When you do battle, even if you are winning, if you continue for a long time it will dull your forces and blunt your edge; if you besiege a citadel, your strength will be exhausted. If you keep your armies out in the field for a long time, your supplies will be insufficient.
Good managers and companies don’t let projects drag on. They seize momentum and ship quickly.
Good companies also cut their losses quickly. If you start an initiative and it doesn’t get momentum fast, get rid of it.
When your forces are dulled, your edge is blunted, your strength is exhausted, and your supplies are gone, then others will take advantage of your debility and rise up. Then even if you have wise advisers you cannot make things turn out well in the end.
Therefore I have heard of military operations that were clumsy but swift, but I have never seen one that was skillful and lasted a long time.
Speed and momentum are the killer forces in all competitive environments and the notion to “become like water” is about how to get those on your side.
In his 2016 letter to shareholders, Amazon CEO Jeff Bezos gave similar advice:
Most decisions should probably be made with somewhere around 70% of the information you wish you had. If you wait for 90%, in most cases, you’re probably being slow. Plus, either way, you need to be good at quickly recognizing and correcting bad decisions. If you’re good at course correcting, being wrong may be less costly than you think, whereas being slow is going to be expensive for sure.”
In Sun Tzu’s terms, seizing the momentum is more important than being right. If you are wrong, you simply stop change and flow towards wherever the weakness is. Water doesn’t know the exact path it will take, it just worries about flowing downhill.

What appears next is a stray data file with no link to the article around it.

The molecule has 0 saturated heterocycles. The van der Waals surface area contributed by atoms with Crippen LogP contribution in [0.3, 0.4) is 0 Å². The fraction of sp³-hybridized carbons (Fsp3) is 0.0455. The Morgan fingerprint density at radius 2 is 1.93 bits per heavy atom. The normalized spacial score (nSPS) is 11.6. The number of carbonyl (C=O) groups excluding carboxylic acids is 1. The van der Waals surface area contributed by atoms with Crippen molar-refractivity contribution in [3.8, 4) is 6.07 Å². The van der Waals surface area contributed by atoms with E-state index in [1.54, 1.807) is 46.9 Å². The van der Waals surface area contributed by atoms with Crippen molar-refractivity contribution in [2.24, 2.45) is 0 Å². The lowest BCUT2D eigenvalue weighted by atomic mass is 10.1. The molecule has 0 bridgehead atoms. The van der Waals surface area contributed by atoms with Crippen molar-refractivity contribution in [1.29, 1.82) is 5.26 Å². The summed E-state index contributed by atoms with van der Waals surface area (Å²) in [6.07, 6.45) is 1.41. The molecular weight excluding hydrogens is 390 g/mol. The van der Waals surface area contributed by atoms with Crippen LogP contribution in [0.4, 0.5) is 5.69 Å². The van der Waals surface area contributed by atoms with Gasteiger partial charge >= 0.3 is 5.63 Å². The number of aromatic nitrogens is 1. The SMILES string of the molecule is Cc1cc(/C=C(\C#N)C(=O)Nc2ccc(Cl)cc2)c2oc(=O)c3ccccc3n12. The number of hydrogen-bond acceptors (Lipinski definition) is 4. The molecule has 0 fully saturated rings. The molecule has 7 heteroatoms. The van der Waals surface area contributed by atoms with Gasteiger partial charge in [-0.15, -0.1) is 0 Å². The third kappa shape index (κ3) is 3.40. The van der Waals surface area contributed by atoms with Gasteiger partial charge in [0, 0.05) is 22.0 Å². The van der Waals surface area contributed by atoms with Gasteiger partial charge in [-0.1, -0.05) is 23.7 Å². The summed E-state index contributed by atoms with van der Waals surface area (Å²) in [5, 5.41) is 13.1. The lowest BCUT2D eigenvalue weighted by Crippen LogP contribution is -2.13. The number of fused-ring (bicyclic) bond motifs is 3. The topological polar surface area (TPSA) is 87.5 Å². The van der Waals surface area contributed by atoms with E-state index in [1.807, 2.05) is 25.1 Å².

Boyd also focused on the idea of momentum, Getting inside your adversary’s OODA loop is done by executing what he called “fast transients,” WTF moments designed to make your adversary feel trapped in an unpredictable world of doubt, mistrust, confusion, disorder, fear, panic, and chaos.
The “transient” is the change between maneuvers. The ideal fast transient is an abrupt, unexpected, disorienting change that causes the other side to say “What the f**k!”
Boyd was a renowned dogfighter because he would create disorienting, WTF moments by engaging in an unexpected maneuver, and by the time the other pilot was able to re-orient, it was too late.
Similarly, good leaders seize momentum. When they see an unexpected source of momentum, they don’t think “that’s not in the plan,” they think “this is the new plan.”
One of the most useful questions I ask myself as part of my weekly review is “What were the 3 biggest wins or unexpected sources of momentum and how can I double down on them.” This is basically the idea of flowing to the point of least resistance, being like water.
This is particularly important because market structure is always changing. Tactics that work right now may not work next year and so it’s important to seize the momentum today.
I think businesses can copy this idea of being like water by employing Boyd’s ideas of schwerpunkt, fingerspitzengefuhl, and einheit.
Indeed, these are the core jobs of a good leader. The leader looks for the most important focus for the company (schwerpunkt) using their intuitive feeling for the market (fingerspitzengefuhl) and then build a culture of mutual trust (einheit) that enables everyone to work in sync.
The leader also knows when to defer to the fingerspitzengefuhl of their team and let them be the ones that run with something when they have a better fingertip feeling rather than trying to micromanage.
Become like water my friend.
Last Updated on July 13, 2020 by Taylor Pearson